(Bloomberg) -- A former KPMG auditor was convicted of insider trading by Switzerland’s top criminal court over trades he made in 2011 on an undisclosed takeover bid.
Daniel Senn was fined 5,000 Swiss francs ($5,050) by Switzerland’s federal criminal court and faces a further penalty of 68,800 francs if he breaks the terms of his two-year probation, the court in Bellinzona, Switzerland ruled in a brief written decision on Thursday.
Senn will also have to reimburse 29,000 francs to the Swiss government for profits he made from his trades and pay court costs of a further 13,192 francs. He was indicted last month on suspicions that, as a KPMG auditor, he received “direct knowledge of confidential information” relating to a takeover bid and made trades over four days in September 2011 that netted him profits of 29,073 francs.
No telephone number for Daniel Senn was listed online and the decision didn’t include the name of any lawyer representing him at the verdict.
“We unequivocally condemn the actions that led to this sentence, which are against the ethics and values of KPMG Switzerland, our partners and our employees,” KPMG said in a statement, stressing that it wasn’t a party to the case.
While the court didn’t disclose the names of the companies involved in the proposed takeover, the Neue Zuercher Zeitung reported it related to Julius Baer Group’s bid for a smaller Swiss rival. Senn worked for KPMG from 2007 to 2013 and was lead auditor of Julius Baer, according to the NZZ.
Julius Baer, Switzerland’s third-largest wealth manager, considered buying Bank Sarasin as late as November 2011 as other bidders including Safra Group weighed offers for Basel-based Sarasin. Within a year Safra completed its purchase of a 50.15 percent stake in Sarasin in August 2012 and agreed to buy all its outstanding Class B registered shares.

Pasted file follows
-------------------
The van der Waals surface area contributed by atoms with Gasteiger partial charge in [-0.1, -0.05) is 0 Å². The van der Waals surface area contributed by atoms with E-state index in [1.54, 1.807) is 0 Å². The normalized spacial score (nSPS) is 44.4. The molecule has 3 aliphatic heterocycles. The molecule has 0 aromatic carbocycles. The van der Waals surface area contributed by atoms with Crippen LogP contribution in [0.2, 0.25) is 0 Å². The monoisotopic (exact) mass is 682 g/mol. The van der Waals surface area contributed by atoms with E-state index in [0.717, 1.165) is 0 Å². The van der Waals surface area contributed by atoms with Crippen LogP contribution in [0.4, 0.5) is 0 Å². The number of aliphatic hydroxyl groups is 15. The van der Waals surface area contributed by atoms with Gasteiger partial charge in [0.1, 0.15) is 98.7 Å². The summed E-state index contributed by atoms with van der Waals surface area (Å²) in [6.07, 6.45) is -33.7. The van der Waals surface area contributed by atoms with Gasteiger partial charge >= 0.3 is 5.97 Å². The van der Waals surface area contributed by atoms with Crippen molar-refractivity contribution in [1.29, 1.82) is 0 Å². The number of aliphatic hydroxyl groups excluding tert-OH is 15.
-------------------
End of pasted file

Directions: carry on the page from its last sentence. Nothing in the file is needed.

Senn apparently placed an initial bet on Sarasin by buying 2,000 shares for about $50,000 according to the NZZ. Shortly thereafter, he doubled his bet, but placed the stock purchases in the name of his children, the paper reported.
U.S. Republican Congressman Christopher Collins was indicted Wednesday for insider trading. In a twist on the family angle, he is accused of tipping his son to negative trial results for a drugmaker where he sat on the board, prompting the son to sell his shares and alert others who did the same.
Like in neighboring France where insider trading is typically dealt with as a civil violation, Switzerland rarely hands down harsh prison sentences even if the offense is considered criminal. Insider trading carries a maximum sentence of three years or a fine in Switzerland, which can rise to five years or a fine if the illegal profit exceeds 1 million Swiss francs ($1 million).
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